from The American Heritage® Dictionary of the English Language, 4th Edition
- n. The cardinal number equal to 7 + 1.
- n. The eighth in a set or sequence.
- n. Something having eight parts, units, or members, especially:
- n. Sports An eight-oared racing shell.
- n. An eight-cylinder engine or motor vehicle.
from Wiktionary, Creative Commons Attribution/Share-Alike License
- n. A numerical value equal to 8; the number occurring after seven and before nine.
- n. Describing a set or group with eight components.
- n. The digit/figure 8.
- n. Any of the four cards in a normal deck with the value eight.
- n. A light, narrow rowing boat, especially one used in competitive rowing, steered by a cox, in which a eight rowers each have two oars
- n. A race in which such craft participate
from the GNU version of the Collaborative International Dictionary of English
- n. An island in a river; an ait.
- adj. Seven and one.
- n. The number greater by a unit than seven; eight units or objects.
- n. A symbol representing eight units, as 8 or viii.
from The Century Dictionary and Cyclopedia
- One more than seven: a cardinal numeral.
- n. A number, the sum of seven and one.
- n. A symbol representing eight units, as 8, or VIII; or viii; hence, a curved outline in the shape of the figure 8.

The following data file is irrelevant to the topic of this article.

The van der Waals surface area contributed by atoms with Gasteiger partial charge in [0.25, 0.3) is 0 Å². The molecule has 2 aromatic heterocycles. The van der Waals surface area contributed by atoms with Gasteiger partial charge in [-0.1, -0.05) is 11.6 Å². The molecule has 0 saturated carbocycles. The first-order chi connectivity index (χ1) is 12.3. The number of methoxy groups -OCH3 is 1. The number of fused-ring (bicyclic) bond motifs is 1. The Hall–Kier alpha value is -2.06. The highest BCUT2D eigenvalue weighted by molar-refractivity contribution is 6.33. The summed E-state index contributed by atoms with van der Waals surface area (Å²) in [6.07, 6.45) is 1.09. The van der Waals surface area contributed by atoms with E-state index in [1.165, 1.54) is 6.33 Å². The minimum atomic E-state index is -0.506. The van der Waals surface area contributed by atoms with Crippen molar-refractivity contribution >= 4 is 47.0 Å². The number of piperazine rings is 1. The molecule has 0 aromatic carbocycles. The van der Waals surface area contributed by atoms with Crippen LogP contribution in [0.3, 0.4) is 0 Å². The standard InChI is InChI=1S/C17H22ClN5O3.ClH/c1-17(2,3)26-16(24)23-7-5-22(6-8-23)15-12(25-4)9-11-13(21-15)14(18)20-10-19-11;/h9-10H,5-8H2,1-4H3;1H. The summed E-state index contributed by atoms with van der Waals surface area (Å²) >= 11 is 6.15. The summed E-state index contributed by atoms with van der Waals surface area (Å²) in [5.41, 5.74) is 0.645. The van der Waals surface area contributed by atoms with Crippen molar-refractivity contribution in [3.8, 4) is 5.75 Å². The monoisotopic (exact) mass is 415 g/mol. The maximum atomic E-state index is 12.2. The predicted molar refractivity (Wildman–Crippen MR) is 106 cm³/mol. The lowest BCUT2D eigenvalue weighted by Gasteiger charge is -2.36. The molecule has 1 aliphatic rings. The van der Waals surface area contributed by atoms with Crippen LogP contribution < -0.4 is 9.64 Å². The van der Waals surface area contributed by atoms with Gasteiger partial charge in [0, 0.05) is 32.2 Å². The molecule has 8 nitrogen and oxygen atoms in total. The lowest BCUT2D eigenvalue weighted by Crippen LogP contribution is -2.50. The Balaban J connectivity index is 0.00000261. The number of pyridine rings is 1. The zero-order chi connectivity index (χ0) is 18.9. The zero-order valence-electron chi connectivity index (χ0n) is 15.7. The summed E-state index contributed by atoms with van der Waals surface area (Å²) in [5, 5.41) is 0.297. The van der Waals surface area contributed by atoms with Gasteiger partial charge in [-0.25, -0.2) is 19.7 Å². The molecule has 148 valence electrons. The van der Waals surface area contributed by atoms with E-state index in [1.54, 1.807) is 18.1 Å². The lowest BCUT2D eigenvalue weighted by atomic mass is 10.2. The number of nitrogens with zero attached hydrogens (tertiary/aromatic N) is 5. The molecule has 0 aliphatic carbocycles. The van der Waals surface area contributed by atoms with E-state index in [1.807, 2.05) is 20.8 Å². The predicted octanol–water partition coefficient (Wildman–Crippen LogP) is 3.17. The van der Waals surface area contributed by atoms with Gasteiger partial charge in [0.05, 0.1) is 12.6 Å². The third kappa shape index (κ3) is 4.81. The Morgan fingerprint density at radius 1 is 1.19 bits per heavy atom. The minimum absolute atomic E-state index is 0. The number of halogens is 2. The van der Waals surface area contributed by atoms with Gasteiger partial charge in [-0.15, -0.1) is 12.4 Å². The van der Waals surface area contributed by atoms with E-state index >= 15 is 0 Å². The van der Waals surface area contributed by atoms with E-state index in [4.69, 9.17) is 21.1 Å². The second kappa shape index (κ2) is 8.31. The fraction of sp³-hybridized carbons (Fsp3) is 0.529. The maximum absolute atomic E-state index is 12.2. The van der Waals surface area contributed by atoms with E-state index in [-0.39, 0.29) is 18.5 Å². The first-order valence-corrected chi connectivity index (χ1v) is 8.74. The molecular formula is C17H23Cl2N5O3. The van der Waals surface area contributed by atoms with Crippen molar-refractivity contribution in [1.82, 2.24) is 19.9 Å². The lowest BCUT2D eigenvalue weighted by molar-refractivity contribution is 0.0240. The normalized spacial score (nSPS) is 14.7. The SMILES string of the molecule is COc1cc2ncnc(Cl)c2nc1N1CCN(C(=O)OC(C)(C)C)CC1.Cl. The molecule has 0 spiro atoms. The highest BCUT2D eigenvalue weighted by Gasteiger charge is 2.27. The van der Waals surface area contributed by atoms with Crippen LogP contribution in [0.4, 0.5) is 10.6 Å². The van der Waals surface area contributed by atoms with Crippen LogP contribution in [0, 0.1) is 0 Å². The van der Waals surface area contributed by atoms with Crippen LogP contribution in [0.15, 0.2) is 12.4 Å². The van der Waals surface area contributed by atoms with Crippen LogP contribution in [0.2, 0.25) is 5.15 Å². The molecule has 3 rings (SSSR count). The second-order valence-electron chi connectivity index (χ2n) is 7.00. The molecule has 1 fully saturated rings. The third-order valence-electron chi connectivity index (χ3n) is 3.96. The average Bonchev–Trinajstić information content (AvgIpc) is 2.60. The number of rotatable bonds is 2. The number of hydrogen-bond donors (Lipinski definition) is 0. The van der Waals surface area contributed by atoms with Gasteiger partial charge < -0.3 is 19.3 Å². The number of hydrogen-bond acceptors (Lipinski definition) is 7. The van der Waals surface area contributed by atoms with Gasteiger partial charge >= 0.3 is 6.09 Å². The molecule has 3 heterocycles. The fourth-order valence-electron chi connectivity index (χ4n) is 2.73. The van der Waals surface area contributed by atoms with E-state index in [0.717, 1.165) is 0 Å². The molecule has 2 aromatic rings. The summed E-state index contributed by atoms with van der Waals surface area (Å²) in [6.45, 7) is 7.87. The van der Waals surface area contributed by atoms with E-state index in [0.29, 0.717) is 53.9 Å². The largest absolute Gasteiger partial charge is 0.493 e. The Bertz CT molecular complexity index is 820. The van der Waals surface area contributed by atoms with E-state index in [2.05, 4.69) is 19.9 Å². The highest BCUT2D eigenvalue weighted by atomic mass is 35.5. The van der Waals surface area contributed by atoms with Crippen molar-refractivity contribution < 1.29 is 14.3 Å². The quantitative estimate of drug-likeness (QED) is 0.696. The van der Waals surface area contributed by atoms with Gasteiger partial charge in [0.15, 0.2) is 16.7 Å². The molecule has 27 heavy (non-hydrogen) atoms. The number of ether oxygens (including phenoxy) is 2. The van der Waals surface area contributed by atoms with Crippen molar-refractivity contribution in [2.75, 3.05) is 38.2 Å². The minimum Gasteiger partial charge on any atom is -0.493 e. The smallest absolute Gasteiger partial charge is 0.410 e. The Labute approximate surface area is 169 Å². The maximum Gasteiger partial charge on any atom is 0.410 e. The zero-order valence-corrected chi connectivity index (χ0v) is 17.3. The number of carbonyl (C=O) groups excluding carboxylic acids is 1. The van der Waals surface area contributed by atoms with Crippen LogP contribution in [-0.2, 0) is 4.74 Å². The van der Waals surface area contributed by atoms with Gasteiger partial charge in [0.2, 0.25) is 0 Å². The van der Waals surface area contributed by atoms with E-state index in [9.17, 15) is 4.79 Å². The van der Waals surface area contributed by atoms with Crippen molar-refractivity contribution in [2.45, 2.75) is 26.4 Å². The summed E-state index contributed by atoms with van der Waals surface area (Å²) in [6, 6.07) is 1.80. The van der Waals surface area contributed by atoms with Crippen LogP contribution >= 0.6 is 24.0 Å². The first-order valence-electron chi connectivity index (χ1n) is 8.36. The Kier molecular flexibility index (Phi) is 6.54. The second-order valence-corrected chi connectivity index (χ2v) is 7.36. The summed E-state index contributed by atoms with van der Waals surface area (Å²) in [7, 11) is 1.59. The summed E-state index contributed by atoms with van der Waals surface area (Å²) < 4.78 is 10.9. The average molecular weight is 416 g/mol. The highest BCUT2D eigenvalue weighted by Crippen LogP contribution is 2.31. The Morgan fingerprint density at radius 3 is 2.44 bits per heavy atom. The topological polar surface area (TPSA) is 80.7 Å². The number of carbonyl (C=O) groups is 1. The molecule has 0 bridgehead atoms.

- n. A playing-card having eight spots or pips.
- n. An obsolete spelling of ait.
- n. In meter, in lines of eight syllables.
- n. In companies or ‘teams’ of eight.
- n. In printing, containing eight pages only: said of a type-form or a printed and folded sheet.
from WordNet 3.0 Copyright 2006 by Princeton University. All rights reserved.
- n. the cardinal number that is the sum of seven and one
- n. one of four playing cards in a deck with eight pips on the face
- n. a group of United States painters founded in 1907 and noted for their realistic depictions of sordid aspects of city life
- adj. being one more than seven
Middle English eighte, from Old English eahta; see oktō(u) in Indo-European roots.(American Heritage® Dictionary of the English Language, Fourth Edition)
From Middle English eight, aught, eahte, ahte, from Old English eahta ("eight"), from Proto-Germanic *ahtōu (“eight”), from Proto-Indo-European *oḱtṓw. Cognate with Scots aucht ("eight"), West Frisian acht ("eight"), Dutch acht ("eight"), Low German acht ("eight"), German acht ("eight"), Swedish åtta ("eight"), Icelandic átta ("eight"), Latin octo ("eight"), Ancient Greek ὀκτώ (oktō), Irish ocht ("eight"). (Wiktionary)